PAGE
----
Marker Logo HMdb.org THE HISTORICAL
MARKER DATABASE
“Bite-Size Bits of Local, National, and Global History”
“Bite-Size Bits of Local, National, and Global History”
Rockville in Montgomery County, Maryland — The American Northeast (Mid-Atlantic)
 

Rockville Town Square

 
 
Rockville Town Square Marker image. Click for full size.
By Allen C. Browne, March 11, 2017
1. Rockville Town Square Marker
Panel 1
Inscription. In 1784 William Prather Williams divided part of his farm into 85 building lots, making “Williamsburgh” the first subdivision in Rockville. § 15 Cemeteries can be found with Rockville's borders. The oldest known burial — that of John Harding — is dated 1752. § As early as 1830 Martin's Lane served as the entrance to Samuel Martin's farm. § Glenview farmed by the Bowie family starting in the 1830s was purchased by the City in 1957 for use as a civic center. § From 1848 to 1932 the Richard Montgomery High School property was site of the Montgomery County Agricultural Fair.

Between 1865 and 1967 black and white residents lived in Separate Neighborhoods. § The block bounded by Middle Lane, Beall Avenue, Washington Street and Hungerford Drive was for nearly a century the location of a Thriving Black Community § Large areas were annexed to Rockville in the 1820s, 1880s, 1890s, 1949, 1950, 1960s, and 1990s to develop New Residential Neighborhoods § The subdivisions of West End Park, Hungerford, Fallsgrove, King Farm, Montrose, Twinbrook, Janeta, North Farm, Rockcrest, Woodmont Park and others were once Productive Farm Land.

Lincoln Park was developed in the 1890s as development for black residents. § By 1920 most Rockville homes
Rockville Town Square Marker image. Click for full size.
By Allen C. Browne, March 11, 2017
2. Rockville Town Square Marker
Panel 2
had Electricity and Running Water but no telephone service. § Rockville built a modern system of water and sewer facilities to accommodate the Rapid Residential Growth of the 1950s. § Lincoln Terrace the first public housing project in Montgomery County opened in 1959. § From 1950 to 1980 16 new Public Schools and two new Public Libraries opened in Rockville. § In the early 1960s Woodley Gardens became Rockville's first planned community, with the developer using an innovative mixed-use zoning technique.

New Mark Commons opened in 1967 as a distinctive contemporary planned community. § In 1971 the Americana Centre apartments opened as part of the redevelopment of Rockville's Town Center. § The first Historic Districts in Montgomery County were designated by the Mayor and Council of Rockville in 1974. § By the year 2000, Rockville claimed more than 60 Distinct Neighborhoods. § In 2006 Rockville can boast that 13 percent of its land is in Public Parks and Open Space.
 
Location. 39° 5.109′ N, 77° 9.124′ W. Marker is in Rockville, Maryland, in Montgomery County. Marker is at the intersection of Gibbs Street and East Middle Lane, on the right when traveling south on Gibbs Street. Touch for map.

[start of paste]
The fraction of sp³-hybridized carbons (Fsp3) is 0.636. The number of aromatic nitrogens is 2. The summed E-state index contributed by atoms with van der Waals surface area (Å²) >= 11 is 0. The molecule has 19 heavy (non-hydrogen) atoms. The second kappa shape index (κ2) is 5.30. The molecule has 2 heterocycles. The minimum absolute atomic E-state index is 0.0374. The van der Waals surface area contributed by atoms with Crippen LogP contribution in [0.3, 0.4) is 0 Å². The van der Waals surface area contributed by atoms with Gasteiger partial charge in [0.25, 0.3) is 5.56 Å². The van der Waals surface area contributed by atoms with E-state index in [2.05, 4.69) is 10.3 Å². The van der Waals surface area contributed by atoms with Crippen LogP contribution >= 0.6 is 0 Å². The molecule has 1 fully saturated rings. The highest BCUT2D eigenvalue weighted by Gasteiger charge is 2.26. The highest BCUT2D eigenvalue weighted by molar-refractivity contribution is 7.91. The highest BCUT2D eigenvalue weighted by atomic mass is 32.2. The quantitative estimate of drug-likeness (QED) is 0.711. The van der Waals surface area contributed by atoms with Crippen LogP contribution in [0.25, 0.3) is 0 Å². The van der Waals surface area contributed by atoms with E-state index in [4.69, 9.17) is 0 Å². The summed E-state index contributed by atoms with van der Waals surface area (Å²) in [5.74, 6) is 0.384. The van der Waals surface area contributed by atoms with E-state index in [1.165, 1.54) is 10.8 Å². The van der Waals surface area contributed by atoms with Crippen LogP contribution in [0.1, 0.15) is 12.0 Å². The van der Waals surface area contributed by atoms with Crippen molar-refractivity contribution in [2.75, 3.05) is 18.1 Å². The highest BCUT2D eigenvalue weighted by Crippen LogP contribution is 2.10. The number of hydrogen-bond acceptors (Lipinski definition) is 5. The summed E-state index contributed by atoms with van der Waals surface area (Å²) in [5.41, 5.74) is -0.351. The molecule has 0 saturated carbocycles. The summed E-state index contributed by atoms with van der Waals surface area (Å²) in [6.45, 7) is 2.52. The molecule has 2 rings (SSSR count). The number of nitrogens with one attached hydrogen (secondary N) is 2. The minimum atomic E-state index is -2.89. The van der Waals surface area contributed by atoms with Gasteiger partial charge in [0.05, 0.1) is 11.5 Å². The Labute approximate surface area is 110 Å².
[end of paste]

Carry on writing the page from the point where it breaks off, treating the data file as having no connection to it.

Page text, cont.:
Rockville Town Square Marker image. Click for full size.
By Allen C. Browne, March 11, 2017
3. Rockville Town Square Marker
Panel 3
Marker is at or near this postal address: 100 Gibbs Street, Rockville MD 20850, United States of America.
 
Other nearby markers. At least 8 other markers are within walking distance of this marker. Father Divine Birthplace (a few steps from this marker); a different marker also named Rockville Town Square (about 300 feet away, measured in a direct line); Montgomery Avenue and Washington Street (about 400 feet away); Galilean Temple (about 400 feet away); Gibbs v. Broome, et al/1931 Courthouse (about 400 feet away); Rockville (about 400 feet away); Red Brick Courthouse (about 400 feet away); Baseball Field (about 500 feet away). Touch for a list and map of all markers in Rockville.
 
Categories. African AmericansNotable PlacesSettlements & Settlers
 
Rockville Town Square Marker image. Click for full size.
By Allen C. Browne, March 11, 2017
4. Rockville Town Square Marker
Panel 4
Rockville Town Square Marker image. Click for full size.
By Allen C. Browne, March 11, 2017
5. Rockville Town Square Marker
Gibbs Street image. Click for full size.
By Allen C. Browne, March 11, 2017
6. Gibbs Street
Gibbs Street is named for William Gibbs, the principal of the Rockville Colored Elementary School, who in 1937 with his attorney Thurgood Marshall challenged Montgomery County's policy of paying black teachers half what they paid white teachers. Montgomery County settled and black teachers thereafter earned equal pay. Gibbs, however, was fired.
 
 
Credits. This page was last revised on March 20, 2017. This page originally submitted on March 17, 2017, by Allen C. Browne of Silver Spring, Maryland. This page has been viewed 66 times since then. Photos:   1, 2, 3, 4, 5, 6. submitted on March 17, 2017, by Allen C. Browne of Silver Spring, Maryland. • Bill Pfingsten was the editor who published this page.
Paid Advertisement